When appropriately used, antibiotics are an essential intervention for both women and newborns during both labor and the postnatal period.
For women, antibiotics have been found to prolong gestation and lead to better baby outcomes.12 In newborns, antibiotics should be used for serious bacterial infections.13 These infections (including sepsis) make up 33% of neonatal deaths in India.14 Conversely, while antibiotics can be life-saving in these cases, longer duration of antibiotic use in low birthweight babies has been associated with worse outcomes.15
Learnings about process
Antibiotic use was measured through direct observation of care at the primary facility. Care at referral facilities was not observed. In this population, 14.9% of women received antibiotics and 3.6% of newborns received antibiotics. We analyzed the characteristics of the women and newborns who received antibiotics at the study facilities (excluding referrals) to understand if there were any notable differences.
Figure 8 shows maternal antibiotics at slightly higher rates to women with low birthweight, preterm, or twin pregnancies, as well as for women in their first delivery. Newborn antibiotics were comparatively less common. Newborns of older women were less commonly administered antibiotics, and newborns who are a woman’s first child were more commonly given antibiotics.
Higher risk groups such as low birthweight or preterm babies did not receive antibiotics at a higher proportion than normal risk newborns.
Figure 8. Percentage of patients who received antibiotics, by core characteristics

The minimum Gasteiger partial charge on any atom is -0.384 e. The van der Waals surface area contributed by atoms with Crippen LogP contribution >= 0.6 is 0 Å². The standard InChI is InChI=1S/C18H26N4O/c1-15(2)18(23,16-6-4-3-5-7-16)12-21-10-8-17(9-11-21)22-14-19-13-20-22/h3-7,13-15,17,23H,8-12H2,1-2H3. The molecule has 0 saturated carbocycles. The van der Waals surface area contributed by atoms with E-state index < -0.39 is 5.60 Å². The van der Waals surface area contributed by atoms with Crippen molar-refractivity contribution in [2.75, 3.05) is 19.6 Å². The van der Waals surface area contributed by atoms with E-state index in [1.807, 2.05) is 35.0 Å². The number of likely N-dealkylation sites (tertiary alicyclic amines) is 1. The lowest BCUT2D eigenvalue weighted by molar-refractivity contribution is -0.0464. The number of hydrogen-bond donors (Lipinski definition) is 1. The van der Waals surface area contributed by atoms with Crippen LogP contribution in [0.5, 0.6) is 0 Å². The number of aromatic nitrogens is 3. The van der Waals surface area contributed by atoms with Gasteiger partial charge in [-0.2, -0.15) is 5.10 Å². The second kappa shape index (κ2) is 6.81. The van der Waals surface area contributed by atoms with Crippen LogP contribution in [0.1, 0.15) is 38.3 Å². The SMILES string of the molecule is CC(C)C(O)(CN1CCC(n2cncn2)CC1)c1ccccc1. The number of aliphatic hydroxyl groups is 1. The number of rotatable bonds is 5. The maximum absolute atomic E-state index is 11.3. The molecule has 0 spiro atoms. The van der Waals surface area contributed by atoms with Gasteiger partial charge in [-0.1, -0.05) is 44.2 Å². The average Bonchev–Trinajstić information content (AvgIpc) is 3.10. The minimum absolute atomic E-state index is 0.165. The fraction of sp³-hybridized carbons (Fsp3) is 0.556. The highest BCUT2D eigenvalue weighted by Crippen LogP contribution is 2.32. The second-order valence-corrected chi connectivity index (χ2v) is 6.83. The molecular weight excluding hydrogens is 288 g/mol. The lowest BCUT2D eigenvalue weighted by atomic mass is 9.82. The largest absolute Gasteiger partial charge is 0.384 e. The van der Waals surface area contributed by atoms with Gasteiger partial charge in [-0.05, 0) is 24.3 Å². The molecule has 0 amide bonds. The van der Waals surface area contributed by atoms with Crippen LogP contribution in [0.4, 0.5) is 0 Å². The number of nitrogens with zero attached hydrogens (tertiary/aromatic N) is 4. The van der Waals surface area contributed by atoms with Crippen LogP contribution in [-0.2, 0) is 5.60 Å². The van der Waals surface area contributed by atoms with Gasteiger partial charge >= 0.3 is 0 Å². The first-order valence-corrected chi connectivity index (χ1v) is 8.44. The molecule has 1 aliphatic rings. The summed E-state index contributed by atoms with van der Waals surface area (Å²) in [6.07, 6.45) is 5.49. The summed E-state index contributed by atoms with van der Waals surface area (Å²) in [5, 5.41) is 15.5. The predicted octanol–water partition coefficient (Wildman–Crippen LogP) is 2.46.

Learnings about health outcomes
Survival among women who received antibiotics and ones who did not was nearly identical, which suggests effective antibiotic use in women at the time of childbirth. There was a larger percentage of stillbirths in the women who received antibiotics than in those who did not (2.2% compared to 1.6%), but fewer early neonatal deaths (3.4% compared to 2.4%). Obstructed labor and hemorrhage were the primary causes of stillbirth for women taking antibiotics. These data do not include causes of neonatal mortality, so we are unable to determine a potentially causal relationship between maternal antibiotic use and lower neonatal mortality.
Figure 9. Risk of perinatal mortality among patients who received antibiotics versus no antibiotics, by core characteristics
Through the perinatal verbal autopsy, we found that among newborns who received antibiotics, infection was not a major cause of death (0% sepsis; 11% neonatal pneumonia). Among those newborns who died and did not receive antibiotics, 19% died from sepsis and 5% died from neonatal pneumonia. Because antibiotics are important interventions for both sepsis and neonatal pneumonia, these findings indicate that antibiotics are not used frequently enough or are not used correctly with sick neonates in the first week of life.
In looking at the relative risk of perinatal mortality among women who received antibiotics versus those who did not, there is a slightly increased risk for twins/multiples, although this may be more indicative of the increased risk of mortality related to having a twin delivery at a primary facility (since most twins were referred, and antibiotic use was not documented at referral facilities). Antibiotic use in newborns was uncommon, and patterns in perinatal mortality rate (PMR) reveal a significantly increased risk of death for normal birthweight babies who received antibiotics. Again, this may reflect that only the sickest normal birthweight babies are given antibiotics, compared with low birthweight babies. Other characteristics show trends of the disparate impact of antibiotic use on newborn mortality. ■